Posted May 6, 2014Tweet
Standard & Poor's Case-Shiller Index reports another annual home value increase in last year, highlighting what many of today's home buyers have found out the hard way -- the housing market continues to expand.
Homes are markedly more expensive as compared to last year. The shift has helped existing homeowners to refinance to lower rates, but rising values have done little to help U.S. buyers. Large downpayment or no downpayment, homes are more expensive in 2014.
At least mortgage rates are down. Today's rates remain south of 4.5%.
Standard & Poor's recently released its February 2014 Case-Shiller Index. The index tracks home price changes from month-to-month, and year-to-year, in select cities nationwide. Tracked cities include San Diego, California; Los Angeles, California; and Phoenix, Arizona.
As compared to the month prior, home values rose in just 7 of the 20 tracked markets in November, led by a 0.8 percent gain in Portland, Oregon. Seattle, Washington was the next biggest gainer, adding 0.6 percent month-over-month.
On an annual basis, the Case-Shiller Index showed broader improvement.
All 20 of the Case-Shiller Index-tracked markets gained during the twelve months ending December 2013. Las Vegas and San Francisco led all cities with annual gains of 23.1% and 22.7%, respectively. San Diego ranked third at 19.9%.
The "weakest" of the Case-Shiller Index cities was Cleveland, Ohio, followed closely by New York City.
Homes in the New York City region -- comprised of Manhattan, Brooklyn, Queens, Staten Island, and Yonkers -- gained just 6.1% in value, on average, since November. Against the national average of 12.9 percent, this is less than half.
However, take care to not use Case-Shiller Index data for your personal "buy or rent" decisions. The monthly index is flawed and may push you toward an improper conclusion.
The index's first flaw is its most obvious -- its limited sample set.
The Case-Shiller Index tracks 20 U.S. metropolitan markets and brands itself a national index. Yet, according to Wikipedia, the U.S. is home to more than 3,100 individual municipalities.
This means that the Case-Shiller Index tracks fewer than one percent of all U.S. cities. Furthermore, its 20 tracked cities tracked aren't the nation's 20 most populous.
Four of the 10 most populous U.S. Cities -- Houston, Texas; Philadelphia, Pennsylvania; San Antonio, Texas; and San Jose, California -- are notably absent from the Case-Shiller Index 20-City Composite. By contrast, smaller cities such as Minneapolis, Minnesota (#48) and Tampa, Florida (#55) are not excluded.
The "national" Case-Shiller Index is not very national at all.
Even on a city-by-city basis, the Case-Shiller Index gets it wrong. This is because the index lumps disparate city neighborhoods into a single, city-wide reading.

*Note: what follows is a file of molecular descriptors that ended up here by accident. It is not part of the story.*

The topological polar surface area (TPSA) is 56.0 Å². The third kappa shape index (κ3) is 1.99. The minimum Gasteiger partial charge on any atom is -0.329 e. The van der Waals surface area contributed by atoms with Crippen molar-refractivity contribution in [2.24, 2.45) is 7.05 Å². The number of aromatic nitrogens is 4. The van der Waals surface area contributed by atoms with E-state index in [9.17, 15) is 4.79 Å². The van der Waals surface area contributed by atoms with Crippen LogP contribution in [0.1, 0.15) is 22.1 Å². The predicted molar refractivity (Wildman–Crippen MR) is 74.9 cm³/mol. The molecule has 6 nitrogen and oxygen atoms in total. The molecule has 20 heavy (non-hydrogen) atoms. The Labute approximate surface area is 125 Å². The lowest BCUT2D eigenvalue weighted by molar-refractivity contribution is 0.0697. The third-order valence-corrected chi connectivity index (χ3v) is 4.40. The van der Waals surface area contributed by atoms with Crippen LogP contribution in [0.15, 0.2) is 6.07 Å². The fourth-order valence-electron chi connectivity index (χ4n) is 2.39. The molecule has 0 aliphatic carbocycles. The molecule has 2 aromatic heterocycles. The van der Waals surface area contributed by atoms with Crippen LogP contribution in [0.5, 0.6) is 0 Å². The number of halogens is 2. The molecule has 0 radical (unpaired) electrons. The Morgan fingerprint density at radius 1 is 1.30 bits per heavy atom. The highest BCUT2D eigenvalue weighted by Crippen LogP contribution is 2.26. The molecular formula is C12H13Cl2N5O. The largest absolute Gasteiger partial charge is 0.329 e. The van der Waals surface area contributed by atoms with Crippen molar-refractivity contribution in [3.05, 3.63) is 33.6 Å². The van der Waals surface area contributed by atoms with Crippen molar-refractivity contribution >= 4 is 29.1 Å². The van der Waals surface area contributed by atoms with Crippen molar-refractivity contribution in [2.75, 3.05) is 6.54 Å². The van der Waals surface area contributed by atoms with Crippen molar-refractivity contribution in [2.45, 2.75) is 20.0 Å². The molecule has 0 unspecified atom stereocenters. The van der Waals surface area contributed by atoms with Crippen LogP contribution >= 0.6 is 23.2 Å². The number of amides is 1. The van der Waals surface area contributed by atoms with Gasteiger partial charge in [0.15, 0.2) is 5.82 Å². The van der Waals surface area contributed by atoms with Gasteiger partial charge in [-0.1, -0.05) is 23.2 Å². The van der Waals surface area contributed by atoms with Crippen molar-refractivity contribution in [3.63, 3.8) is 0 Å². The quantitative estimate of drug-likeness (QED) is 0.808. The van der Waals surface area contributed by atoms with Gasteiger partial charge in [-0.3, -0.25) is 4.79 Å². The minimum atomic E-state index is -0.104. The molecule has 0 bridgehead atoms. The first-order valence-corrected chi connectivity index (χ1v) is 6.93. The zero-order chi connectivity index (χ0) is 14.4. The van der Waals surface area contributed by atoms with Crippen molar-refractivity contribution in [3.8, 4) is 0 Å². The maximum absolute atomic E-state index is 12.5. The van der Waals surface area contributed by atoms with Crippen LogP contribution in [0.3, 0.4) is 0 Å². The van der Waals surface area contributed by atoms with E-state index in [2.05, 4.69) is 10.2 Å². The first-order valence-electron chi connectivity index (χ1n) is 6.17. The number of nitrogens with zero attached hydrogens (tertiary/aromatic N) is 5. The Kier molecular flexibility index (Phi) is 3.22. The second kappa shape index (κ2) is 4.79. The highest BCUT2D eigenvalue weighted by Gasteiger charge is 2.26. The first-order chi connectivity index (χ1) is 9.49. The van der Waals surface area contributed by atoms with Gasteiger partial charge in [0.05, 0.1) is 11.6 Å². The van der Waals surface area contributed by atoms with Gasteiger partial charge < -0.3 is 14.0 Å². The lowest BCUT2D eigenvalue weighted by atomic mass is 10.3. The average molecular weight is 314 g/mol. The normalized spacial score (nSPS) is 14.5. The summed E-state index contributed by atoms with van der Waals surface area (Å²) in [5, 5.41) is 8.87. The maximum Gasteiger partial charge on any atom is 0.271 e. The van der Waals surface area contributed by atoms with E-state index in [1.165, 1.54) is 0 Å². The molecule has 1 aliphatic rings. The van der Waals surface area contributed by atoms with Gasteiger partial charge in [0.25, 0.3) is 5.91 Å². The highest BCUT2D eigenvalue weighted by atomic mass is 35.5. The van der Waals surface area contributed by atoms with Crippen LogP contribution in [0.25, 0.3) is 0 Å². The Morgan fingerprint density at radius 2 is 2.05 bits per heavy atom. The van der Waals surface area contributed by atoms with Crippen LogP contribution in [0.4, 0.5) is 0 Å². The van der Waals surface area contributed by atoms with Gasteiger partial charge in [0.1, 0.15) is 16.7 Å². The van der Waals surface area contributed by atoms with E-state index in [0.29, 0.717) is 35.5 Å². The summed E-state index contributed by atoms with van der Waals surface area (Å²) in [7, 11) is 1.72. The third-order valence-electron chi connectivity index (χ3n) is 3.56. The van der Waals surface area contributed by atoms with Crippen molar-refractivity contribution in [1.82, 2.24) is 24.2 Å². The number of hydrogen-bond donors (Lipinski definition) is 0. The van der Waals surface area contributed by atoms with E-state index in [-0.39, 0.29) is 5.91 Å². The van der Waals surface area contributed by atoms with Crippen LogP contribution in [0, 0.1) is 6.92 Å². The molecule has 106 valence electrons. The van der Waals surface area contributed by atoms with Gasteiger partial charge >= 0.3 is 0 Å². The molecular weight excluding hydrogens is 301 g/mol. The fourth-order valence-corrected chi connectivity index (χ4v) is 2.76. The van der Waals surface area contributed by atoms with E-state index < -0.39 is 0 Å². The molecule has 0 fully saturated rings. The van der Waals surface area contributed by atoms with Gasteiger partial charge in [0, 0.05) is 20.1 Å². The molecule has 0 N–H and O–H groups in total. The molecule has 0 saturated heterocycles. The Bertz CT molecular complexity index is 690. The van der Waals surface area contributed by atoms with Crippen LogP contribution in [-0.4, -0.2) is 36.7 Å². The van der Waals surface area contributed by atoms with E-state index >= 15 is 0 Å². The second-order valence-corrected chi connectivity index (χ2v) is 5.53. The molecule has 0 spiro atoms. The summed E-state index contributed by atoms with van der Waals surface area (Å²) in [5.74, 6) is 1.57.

In Chicago, for example, where home values increased 11.3% over the past 12 months, some neighborhoods out-gained others. Values in Lincoln Park and Lakeview are different from values in Wicker Park and Bucktown, as examples. Yet, to the Case-Shiller Index, Paulina, Melvina, and Lunt Avenue are treated equally.
A second Case-Shiller Index flaw is its methodology.
The index considers only "repeat sales" of the same home in its findings, and those homes are required to be single-family, detached properties. This means that condominiums, multi-family homes, and new construction are not included.
In some cities, these "excluded" property types account for a large percentage of total monthly sales. New York City meets this criteria with its heavy concentration of condos and co-ops, as does Chicago, Boston, and, to a lesser extent, Los Angeles whose footprint extends into Orange County.
In Boston, condos increased in value by 9.2% as compared to 8.5% for the single-family homes. In Chicago, condos grew 14.9 percent.
With its limited property type set, Case-Shiller captures only a portion of the overall housing market.
A third Case-Shiller Index flaw is the "age" of its data.
Because Standard & Poor's publishes on a 60-day delay, the Case-Shiller Index is reporting on a housing market that no longer exists. But, the data is even older than that.
Home sales tracked by the February Case-Shiller Index are sales which closed in February. Meanwhile, February closings are based on contracts written in November, December and January. This means that the Case-Shiller Index is only now reporting upon sales "made" last fall and winter -- half a year ago!
Last year, the housing market was different. Mortgage rates were different, consumer sentiment was different, and even Federal Reserve policy was different.
The time-lag of the Case-Shiller Index doesn't matter much to economists and policy-makers; persons occupied with long-term trends in housing. However, to individual buyers and sellers of real estate, the index is of little practical, everyday use.
For this year's buyers of homes, the Case-Shiller Index will never be your "real-time" real estate indicator. However, it can do a good job of highlighting broader valuation trends in housing.
Thankfully, mortgage rates are low. Since the start of 2014, rates are down approximately 0.375 percentage points and purchasing power is up.
Get today's live rates and see for how much home you can be approved. Rates are available online with no cost, with no obligation to proceed, and with no social security number required to get started.
The information contained on The Mortgage Reports website is for informational purposes only and is not an advertisement for products offered by Full Beaker. The views and opinions expressed herein are those of the author and do not reflect the policy or position of Full Beaker, its officers, parent, or affiliates.
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